DCNS proposes a contractual program delivery model for Australian build activities that includes a partnership with ASC Pty Ltd.
DCNS wanted to partner with ASC such they could get access to their supply chains, to make sure they maximised local content. The document goes on further to say, at paragraph 5.6 of the industry plan:
The supply chain formed for Critical and Main equipment will ship to the selected integration facility associated with the build option. This method creates the optimum solution between maximisation of Australian industry involvement, and cost and risk to the build program.
Now here is the important part. Naval Group made these assumptions:
And yet at estimates I've asked Defence, 'What have you contracted?' And they haven't contracted anything. I've asked the secretary, 'Why haven't you?' And he has put up his hands and said, 'That's a question for government.' So I asked the foreign minister in a question on notice:
Were you ever made aware of these 50% and 100% targets when you were the Defence Minister—
because she has been in this place telling us the 'maximum content' line that the government chooses to adopt now—
If so, how were these targets factored into answers you provided to the Senate in the 45th Parliament in respect of questions relating to future submarine local content.
I can tell the Senate that the minister has now answered. She has now provided a sadly bureaucratically drafted answer which reads as follows:
The information to which Senator Patrick refers was the subject of a Freedom of Information request to the Department of Defence. The request is currently subject to consideration by the Administrative Appeals Tribunal. As such, it would not be appropriate for me to comment.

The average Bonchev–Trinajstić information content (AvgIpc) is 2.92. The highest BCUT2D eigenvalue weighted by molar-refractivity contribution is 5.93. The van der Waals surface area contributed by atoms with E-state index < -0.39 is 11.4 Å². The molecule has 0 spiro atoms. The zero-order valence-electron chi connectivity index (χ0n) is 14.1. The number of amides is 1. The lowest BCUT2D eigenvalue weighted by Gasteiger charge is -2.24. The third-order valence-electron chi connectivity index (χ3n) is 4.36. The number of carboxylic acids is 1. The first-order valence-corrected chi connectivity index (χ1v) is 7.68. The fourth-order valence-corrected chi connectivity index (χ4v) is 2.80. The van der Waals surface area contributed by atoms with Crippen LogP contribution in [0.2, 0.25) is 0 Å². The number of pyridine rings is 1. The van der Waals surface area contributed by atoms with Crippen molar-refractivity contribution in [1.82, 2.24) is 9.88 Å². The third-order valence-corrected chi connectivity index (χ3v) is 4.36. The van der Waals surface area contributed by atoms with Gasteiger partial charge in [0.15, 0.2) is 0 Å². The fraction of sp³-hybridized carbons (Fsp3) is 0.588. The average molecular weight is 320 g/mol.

What a disgrace.
We need to separate out what Mr Rex Patrick asked for, under FOI—and he is entitled to go through a process and the government's entitled to appeal—and what Senator Rex Patrick does in this chamber. Under the Westminster system of government I absolutely have the right, on behalf of my constituents, to ask a minister a question, lay it out and get an answer and not have the minister hide behind a bureaucratic process that fails to recognise the separation between what a minister is responsible for in respect of a senator and what a department might be responsible for in relation to Mr Rex Patrick. It's a disgraceful answer. It's there. You're trying to hide the fact that you have mucked this up, and Australian industry will suffer because of it.
People in this place know that I don't lie down easily on these sorts of things. I am entitled to an answer to this question and I will use various methods over the coming months to make sure the government is held to account in respect of this and to make sure I get the right answers. This is a total disgrace by the Morrison government. It's a sell-out of Australian industry. We have a situation where an offer was made under tender and the government presumably assessed that offer. We now need to understand: after the DCNS—or now Naval Group—were nominated as the preferred tenderer and they worked towards contractual negotiations, who walked away? Was it Naval Group that walked away from this 50 per cent secondary equipment commitment and this 100 per cent standard equipment commitment, or was it Defence that simply decided not to contract it in? It was in Naval Group's offer. Why have we walked away from Australian industry involvement in this program? We are running at 30 per cent, and this is a disgrace.